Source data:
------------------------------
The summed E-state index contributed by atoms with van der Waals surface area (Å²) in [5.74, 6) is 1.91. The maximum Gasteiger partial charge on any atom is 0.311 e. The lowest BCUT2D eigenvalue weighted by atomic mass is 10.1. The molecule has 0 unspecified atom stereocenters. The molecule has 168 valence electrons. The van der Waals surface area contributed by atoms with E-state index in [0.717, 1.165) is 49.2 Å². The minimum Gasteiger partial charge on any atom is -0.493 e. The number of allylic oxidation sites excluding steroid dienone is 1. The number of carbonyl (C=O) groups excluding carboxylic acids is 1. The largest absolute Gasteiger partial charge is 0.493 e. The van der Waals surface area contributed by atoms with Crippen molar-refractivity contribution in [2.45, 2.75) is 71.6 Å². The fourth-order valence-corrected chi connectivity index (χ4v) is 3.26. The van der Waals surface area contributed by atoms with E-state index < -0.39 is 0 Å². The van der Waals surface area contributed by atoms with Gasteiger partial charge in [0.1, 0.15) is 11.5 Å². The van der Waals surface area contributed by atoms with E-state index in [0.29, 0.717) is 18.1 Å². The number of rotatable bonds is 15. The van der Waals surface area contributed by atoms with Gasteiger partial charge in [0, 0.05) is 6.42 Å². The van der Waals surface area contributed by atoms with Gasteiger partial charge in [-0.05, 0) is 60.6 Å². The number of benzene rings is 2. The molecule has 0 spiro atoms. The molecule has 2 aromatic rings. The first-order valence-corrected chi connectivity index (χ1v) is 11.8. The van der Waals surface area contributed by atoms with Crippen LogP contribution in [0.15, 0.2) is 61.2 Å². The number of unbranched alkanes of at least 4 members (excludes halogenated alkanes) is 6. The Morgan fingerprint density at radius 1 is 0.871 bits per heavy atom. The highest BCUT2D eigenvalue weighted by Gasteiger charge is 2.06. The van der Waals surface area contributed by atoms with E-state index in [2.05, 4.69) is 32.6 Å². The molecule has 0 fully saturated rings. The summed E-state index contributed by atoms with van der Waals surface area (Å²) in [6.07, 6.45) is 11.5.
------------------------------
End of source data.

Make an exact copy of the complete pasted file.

The summed E-state index contributed by atoms with van der Waals surface area (Å²) in [5.74, 6) is 1.91. The maximum Gasteiger partial charge on any atom is 0.311 e. The lowest BCUT2D eigenvalue weighted by atomic mass is 10.1. The molecule has 0 unspecified atom stereocenters. The molecule has 168 valence electrons. The van der Waals surface area contributed by atoms with E-state index in [0.717, 1.165) is 49.2 Å². The minimum Gasteiger partial charge on any atom is -0.493 e. The number of allylic oxidation sites excluding steroid dienone is 1. The number of carbonyl (C=O) groups excluding carboxylic acids is 1. The largest absolute Gasteiger partial charge is 0.493 e. The van der Waals surface area contributed by atoms with Crippen molar-refractivity contribution in [2.45, 2.75) is 71.6 Å². The fourth-order valence-corrected chi connectivity index (χ4v) is 3.26. The van der Waals surface area contributed by atoms with E-state index < -0.39 is 0 Å². The van der Waals surface area contributed by atoms with Gasteiger partial charge in [0.1, 0.15) is 11.5 Å². The van der Waals surface area contributed by atoms with E-state index in [0.29, 0.717) is 18.1 Å². The number of rotatable bonds is 15. The van der Waals surface area contributed by atoms with Gasteiger partial charge in [0, 0.05) is 6.42 Å². The van der Waals surface area contributed by atoms with Gasteiger partial charge in [-0.05, 0) is 60.6 Å². The number of benzene rings is 2. The molecule has 0 spiro atoms. The molecule has 2 aromatic rings. The first-order valence-corrected chi connectivity index (χ1v) is 11.8. The van der Waals surface area contributed by atoms with Crippen LogP contribution in [0.15, 0.2) is 61.2 Å². The number of unbranched alkanes of at least 4 members (excludes halogenated alkanes) is 6. The Morgan fingerprint density at radius 1 is 0.871 bits per heavy atom. The highest BCUT2D eigenvalue weighted by Gasteiger charge is 2.06. The van der Waals surface area contributed by atoms with E-state index in [2.05, 4.69) is 32.6 Å². The molecule has 0 fully saturated rings. The summed E-state index contributed by atoms with van der Waals surface area (Å²) in [6.07, 6.45) is 11.5.